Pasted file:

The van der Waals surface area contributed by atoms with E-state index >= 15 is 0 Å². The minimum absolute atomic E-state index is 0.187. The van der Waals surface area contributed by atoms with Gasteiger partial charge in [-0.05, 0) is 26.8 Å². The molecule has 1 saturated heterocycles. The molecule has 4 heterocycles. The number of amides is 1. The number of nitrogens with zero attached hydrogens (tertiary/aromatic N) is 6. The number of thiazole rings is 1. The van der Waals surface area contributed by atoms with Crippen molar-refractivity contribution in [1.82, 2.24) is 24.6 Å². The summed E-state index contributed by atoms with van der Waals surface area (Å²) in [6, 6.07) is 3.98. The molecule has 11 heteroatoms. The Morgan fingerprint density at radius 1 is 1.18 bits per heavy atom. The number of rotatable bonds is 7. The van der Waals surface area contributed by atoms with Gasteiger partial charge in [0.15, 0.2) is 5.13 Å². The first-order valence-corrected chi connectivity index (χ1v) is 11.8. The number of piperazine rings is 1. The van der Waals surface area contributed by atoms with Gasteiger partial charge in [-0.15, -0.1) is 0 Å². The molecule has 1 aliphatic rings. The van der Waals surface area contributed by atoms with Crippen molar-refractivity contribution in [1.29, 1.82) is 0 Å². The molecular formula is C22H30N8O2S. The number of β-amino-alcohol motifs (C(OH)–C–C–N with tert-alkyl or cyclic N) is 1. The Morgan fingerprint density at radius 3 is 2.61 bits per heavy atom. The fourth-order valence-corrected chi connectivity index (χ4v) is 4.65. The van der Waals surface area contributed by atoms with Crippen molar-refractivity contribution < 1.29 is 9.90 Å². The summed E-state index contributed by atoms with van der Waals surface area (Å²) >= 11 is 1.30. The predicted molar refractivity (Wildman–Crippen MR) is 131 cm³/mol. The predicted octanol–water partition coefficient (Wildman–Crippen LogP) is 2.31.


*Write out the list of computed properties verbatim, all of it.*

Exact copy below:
The van der Waals surface area contributed by atoms with E-state index >= 15 is 0 Å². The minimum absolute atomic E-state index is 0.187. The van der Waals surface area contributed by atoms with Gasteiger partial charge in [-0.05, 0) is 26.8 Å². The molecule has 1 saturated heterocycles. The molecule has 4 heterocycles. The number of amides is 1. The number of nitrogens with zero attached hydrogens (tertiary/aromatic N) is 6. The number of thiazole rings is 1. The van der Waals surface area contributed by atoms with Crippen molar-refractivity contribution in [1.82, 2.24) is 24.6 Å². The summed E-state index contributed by atoms with van der Waals surface area (Å²) in [6, 6.07) is 3.98. The molecule has 11 heteroatoms. The Morgan fingerprint density at radius 1 is 1.18 bits per heavy atom. The number of rotatable bonds is 7. The van der Waals surface area contributed by atoms with Gasteiger partial charge in [0.15, 0.2) is 5.13 Å². The first-order valence-corrected chi connectivity index (χ1v) is 11.8. The number of piperazine rings is 1. The van der Waals surface area contributed by atoms with Gasteiger partial charge in [-0.15, -0.1) is 0 Å². The molecule has 1 aliphatic rings. The van der Waals surface area contributed by atoms with Crippen molar-refractivity contribution in [1.29, 1.82) is 0 Å². The molecular formula is C22H30N8O2S. The number of β-amino-alcohol motifs (C(OH)–C–C–N with tert-alkyl or cyclic N) is 1. The Morgan fingerprint density at radius 3 is 2.61 bits per heavy atom. The fourth-order valence-corrected chi connectivity index (χ4v) is 4.65. The van der Waals surface area contributed by atoms with Crippen molar-refractivity contribution < 1.29 is 9.90 Å². The summed E-state index contributed by atoms with van der Waals surface area (Å²) >= 11 is 1.30. The predicted molar refractivity (Wildman–Crippen MR) is 131 cm³/mol. The predicted octanol–water partition coefficient (Wildman–Crippen LogP) is 2.31.